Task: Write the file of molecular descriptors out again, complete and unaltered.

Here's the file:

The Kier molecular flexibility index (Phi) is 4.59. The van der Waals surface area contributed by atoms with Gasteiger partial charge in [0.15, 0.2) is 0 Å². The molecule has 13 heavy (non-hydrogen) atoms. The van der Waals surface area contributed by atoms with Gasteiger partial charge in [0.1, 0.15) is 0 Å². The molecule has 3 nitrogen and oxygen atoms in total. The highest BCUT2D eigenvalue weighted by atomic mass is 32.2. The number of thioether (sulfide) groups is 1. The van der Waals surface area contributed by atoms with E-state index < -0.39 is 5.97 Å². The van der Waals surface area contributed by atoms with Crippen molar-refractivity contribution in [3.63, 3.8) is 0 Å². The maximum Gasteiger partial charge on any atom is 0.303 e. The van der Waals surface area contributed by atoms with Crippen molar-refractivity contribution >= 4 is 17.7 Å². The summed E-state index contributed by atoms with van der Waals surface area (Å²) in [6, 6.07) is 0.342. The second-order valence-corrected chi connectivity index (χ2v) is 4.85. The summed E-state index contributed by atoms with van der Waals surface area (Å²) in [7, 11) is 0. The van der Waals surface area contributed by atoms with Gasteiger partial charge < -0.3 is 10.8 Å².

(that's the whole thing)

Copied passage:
The Kier molecular flexibility index (Phi) is 4.59. The van der Waals surface area contributed by atoms with Gasteiger partial charge in [0.15, 0.2) is 0 Å². The molecule has 13 heavy (non-hydrogen) atoms. The van der Waals surface area contributed by atoms with Gasteiger partial charge in [0.1, 0.15) is 0 Å². The molecule has 3 nitrogen and oxygen atoms in total. The highest BCUT2D eigenvalue weighted by atomic mass is 32.2. The number of thioether (sulfide) groups is 1. The van der Waals surface area contributed by atoms with E-state index < -0.39 is 5.97 Å². The van der Waals surface area contributed by atoms with Crippen molar-refractivity contribution in [3.63, 3.8) is 0 Å². The maximum Gasteiger partial charge on any atom is 0.303 e. The van der Waals surface area contributed by atoms with Crippen molar-refractivity contribution >= 4 is 17.7 Å². The summed E-state index contributed by atoms with van der Waals surface area (Å²) in [6, 6.07) is 0.342. The second-order valence-corrected chi connectivity index (χ2v) is 4.85. The summed E-state index contributed by atoms with van der Waals surface area (Å²) in [7, 11) is 0. The van der Waals surface area contributed by atoms with Gasteiger partial charge < -0.3 is 10.8 Å².